CJ Cheiljedang Corp., South Korea's leading processed food-maker, is pushing to expand exports of traditional Korean sauces to fast growing halal and other overseas markets.
The affiliate of food and entertainment giant CJ Group said the company is in the final stage of its three-year joint research with the Korea Institute of Planning and Evaluation for Technology in Food to develop halal gochujang, or red chili paste.
Halal food refers to products that are prepared in a specific way according to Islamic Sharia law, which covers not only meat but also fruits and vegetables.
"We have decreased the alcohol content generated in the fermentation process and are working on ways to prevent the product from going bad while being distributed overseas due to the reduction of alcohol," Oh Seon-mi, a food research and development specialist at CJ Cheiljedang, told reporters on Friday at one of its plants in Nonsan, 213 kilometers south of Seoul.
The plant is the largest gochujang production facility in the world, with an annual production capacity of 55,440 tons, according to the company.
Combined with three other adjacent plants that make doenjang, or fermented soybean paste, and ssamjang, a mix of gochujang and doenjang, the four plants produce some 100,000 tons of fermented pastes per year.
CJ Cheiljedang is currently assessing the Middle East and Southeast Asian markets to come up with a detailed plan to launch the halal product.
"We are reviewing the commercialization of halal gochujang as a medium to long-term plan," Oh said. "The halal market is very big, but at the same time very different from any other markets that we have made forays into. We are carefully analyzing the market at the moment."
|In this photo provided by CJ Cheiljedang Corp., a visitor uses the company's gochujang-based sauce bar at its booth during KCON, a global K-pop festival organized by CJ, in New York, which was held from June 23-24, 2017. (Yonhap)|
The latest research on halal gochujang is part of a broader global drive pushed by the food giant.
Last year, CJ Cheiljedang developed technology to reduce the level of non-harmful microorganisms in gochujang to meet the different standards of foreign countries.
"Koreans are used to fermented pastes and have a good understanding of the existence of non-harmful microbes, but in the eyes of foreigners, the level is comparatively high, so we are reducing the level depending on the export market," the researcher Oh said.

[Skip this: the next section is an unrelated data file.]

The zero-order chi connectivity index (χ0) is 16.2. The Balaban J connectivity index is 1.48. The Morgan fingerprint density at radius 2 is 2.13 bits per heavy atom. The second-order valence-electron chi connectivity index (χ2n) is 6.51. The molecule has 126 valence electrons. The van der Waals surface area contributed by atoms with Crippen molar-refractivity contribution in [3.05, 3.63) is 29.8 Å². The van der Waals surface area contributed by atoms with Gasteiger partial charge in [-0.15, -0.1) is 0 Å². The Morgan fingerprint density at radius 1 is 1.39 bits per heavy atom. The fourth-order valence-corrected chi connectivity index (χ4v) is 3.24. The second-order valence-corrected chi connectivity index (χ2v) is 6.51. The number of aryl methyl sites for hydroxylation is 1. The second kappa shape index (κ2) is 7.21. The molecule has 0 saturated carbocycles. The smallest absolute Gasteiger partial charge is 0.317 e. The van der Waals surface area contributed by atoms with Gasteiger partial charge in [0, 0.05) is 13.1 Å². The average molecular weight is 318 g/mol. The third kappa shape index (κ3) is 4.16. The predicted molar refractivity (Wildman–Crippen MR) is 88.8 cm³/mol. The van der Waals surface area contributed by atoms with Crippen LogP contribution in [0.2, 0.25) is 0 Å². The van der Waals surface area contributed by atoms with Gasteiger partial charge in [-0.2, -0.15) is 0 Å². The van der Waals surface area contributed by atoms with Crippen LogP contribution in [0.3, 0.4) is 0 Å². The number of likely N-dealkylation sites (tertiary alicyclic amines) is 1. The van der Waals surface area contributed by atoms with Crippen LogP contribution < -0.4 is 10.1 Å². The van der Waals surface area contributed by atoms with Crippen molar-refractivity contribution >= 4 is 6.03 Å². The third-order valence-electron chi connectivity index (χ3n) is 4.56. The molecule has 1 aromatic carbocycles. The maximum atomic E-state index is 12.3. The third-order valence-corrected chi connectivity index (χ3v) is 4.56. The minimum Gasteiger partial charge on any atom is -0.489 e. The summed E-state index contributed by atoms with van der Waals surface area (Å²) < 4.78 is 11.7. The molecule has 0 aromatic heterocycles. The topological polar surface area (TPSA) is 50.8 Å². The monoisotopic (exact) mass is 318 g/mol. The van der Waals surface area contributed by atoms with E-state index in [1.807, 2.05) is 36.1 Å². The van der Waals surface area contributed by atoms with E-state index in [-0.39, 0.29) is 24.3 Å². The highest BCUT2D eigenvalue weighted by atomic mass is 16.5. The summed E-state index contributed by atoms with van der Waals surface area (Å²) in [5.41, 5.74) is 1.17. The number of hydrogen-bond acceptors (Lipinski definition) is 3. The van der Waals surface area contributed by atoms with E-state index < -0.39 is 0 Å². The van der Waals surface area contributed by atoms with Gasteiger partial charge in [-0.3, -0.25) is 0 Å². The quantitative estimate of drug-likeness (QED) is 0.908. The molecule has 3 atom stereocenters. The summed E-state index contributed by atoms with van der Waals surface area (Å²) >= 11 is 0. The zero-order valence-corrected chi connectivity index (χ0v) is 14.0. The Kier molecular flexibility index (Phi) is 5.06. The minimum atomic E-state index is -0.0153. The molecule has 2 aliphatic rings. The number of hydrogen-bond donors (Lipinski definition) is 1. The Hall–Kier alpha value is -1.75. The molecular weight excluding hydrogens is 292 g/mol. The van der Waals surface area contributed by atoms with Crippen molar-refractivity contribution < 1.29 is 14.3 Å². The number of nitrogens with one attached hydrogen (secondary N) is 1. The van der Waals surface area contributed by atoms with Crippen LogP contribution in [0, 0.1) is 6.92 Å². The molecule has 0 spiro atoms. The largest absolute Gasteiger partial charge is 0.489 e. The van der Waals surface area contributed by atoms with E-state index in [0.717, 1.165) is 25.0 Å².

The gochujang with reduced microorganisms is currently exported to firms in the United States and Japan in business-to-business partnerships to be used as a base for their respective sauce production, it said.
Outbound shipments of CJ Cheiljedang's fermented paste products jumped 40 percent from 5,125 tons in 2013 to 7,195 tons in 2017.
The company said it expects the Korean traditional sauces to gain further recognition overseas down the road as they can be applied in various dishes -- from soups to fried foods -- adding that it wants to play a key role in the process.
According to customs data, exports of South Korea's traditional sauces reached a record high in 2016, with the combined overseas sales of ganjang, or Korean soy sauce, gochujang and doenjang rising 8 percent on-year to reach US$53 million.
Exports of gochujang rose 10.8 percent on-year to $31.3 million during the cited period, accounting for 59.3 percent of the total exports.
By country, the United States was the biggest importer of South Korean traditional sauces as exports to the North American country accounted for 29.9 percent of the total overseas sales, followed by China with 16.9 percent and Japan with 7 percent.
The size of South Korea's fermented pastes market grew from 100 billion won in early 2000 to surpass 300 billion won last year, but it has been shrinking in recent years as more consumers seek simple and ready-to-eat products, CJ Cheiljedang said. (Yonhap)
Park Byung-uk firstname.lastname@example.org
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